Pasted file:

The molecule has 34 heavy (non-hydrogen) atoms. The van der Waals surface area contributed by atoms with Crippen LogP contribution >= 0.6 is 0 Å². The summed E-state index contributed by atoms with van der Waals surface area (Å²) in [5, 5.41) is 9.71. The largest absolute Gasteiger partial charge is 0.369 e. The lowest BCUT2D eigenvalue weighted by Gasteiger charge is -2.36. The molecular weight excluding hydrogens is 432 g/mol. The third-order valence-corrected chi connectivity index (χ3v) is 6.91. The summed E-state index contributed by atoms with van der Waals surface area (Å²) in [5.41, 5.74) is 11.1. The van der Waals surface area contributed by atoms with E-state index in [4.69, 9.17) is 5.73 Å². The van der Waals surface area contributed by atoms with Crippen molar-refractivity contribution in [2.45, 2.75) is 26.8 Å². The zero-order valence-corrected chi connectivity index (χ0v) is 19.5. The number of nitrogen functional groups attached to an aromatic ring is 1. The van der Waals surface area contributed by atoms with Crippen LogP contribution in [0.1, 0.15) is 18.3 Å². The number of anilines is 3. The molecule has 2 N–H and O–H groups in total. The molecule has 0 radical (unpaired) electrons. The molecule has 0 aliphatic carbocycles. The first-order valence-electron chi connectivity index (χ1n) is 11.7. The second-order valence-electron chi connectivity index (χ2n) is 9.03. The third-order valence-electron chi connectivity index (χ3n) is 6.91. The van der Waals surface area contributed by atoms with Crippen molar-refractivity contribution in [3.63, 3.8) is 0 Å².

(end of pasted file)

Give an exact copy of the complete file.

The molecule has 34 heavy (non-hydrogen) atoms. The van der Waals surface area contributed by atoms with Crippen LogP contribution >= 0.6 is 0 Å². The summed E-state index contributed by atoms with van der Waals surface area (Å²) in [5, 5.41) is 9.71. The largest absolute Gasteiger partial charge is 0.369 e. The lowest BCUT2D eigenvalue weighted by Gasteiger charge is -2.36. The molecular weight excluding hydrogens is 432 g/mol. The third-order valence-corrected chi connectivity index (χ3v) is 6.91. The summed E-state index contributed by atoms with van der Waals surface area (Å²) in [5.41, 5.74) is 11.1. The van der Waals surface area contributed by atoms with E-state index in [4.69, 9.17) is 5.73 Å². The van der Waals surface area contributed by atoms with Crippen molar-refractivity contribution in [2.45, 2.75) is 26.8 Å². The zero-order valence-corrected chi connectivity index (χ0v) is 19.5. The number of nitrogen functional groups attached to an aromatic ring is 1. The van der Waals surface area contributed by atoms with Crippen LogP contribution in [0.1, 0.15) is 18.3 Å². The number of anilines is 3. The molecule has 2 N–H and O–H groups in total. The molecule has 0 radical (unpaired) electrons. The molecule has 0 aliphatic carbocycles. The first-order valence-electron chi connectivity index (χ1n) is 11.7. The second-order valence-electron chi connectivity index (χ2n) is 9.03. The third-order valence-electron chi connectivity index (χ3n) is 6.91. The van der Waals surface area contributed by atoms with Crippen molar-refractivity contribution in [3.63, 3.8) is 0 Å².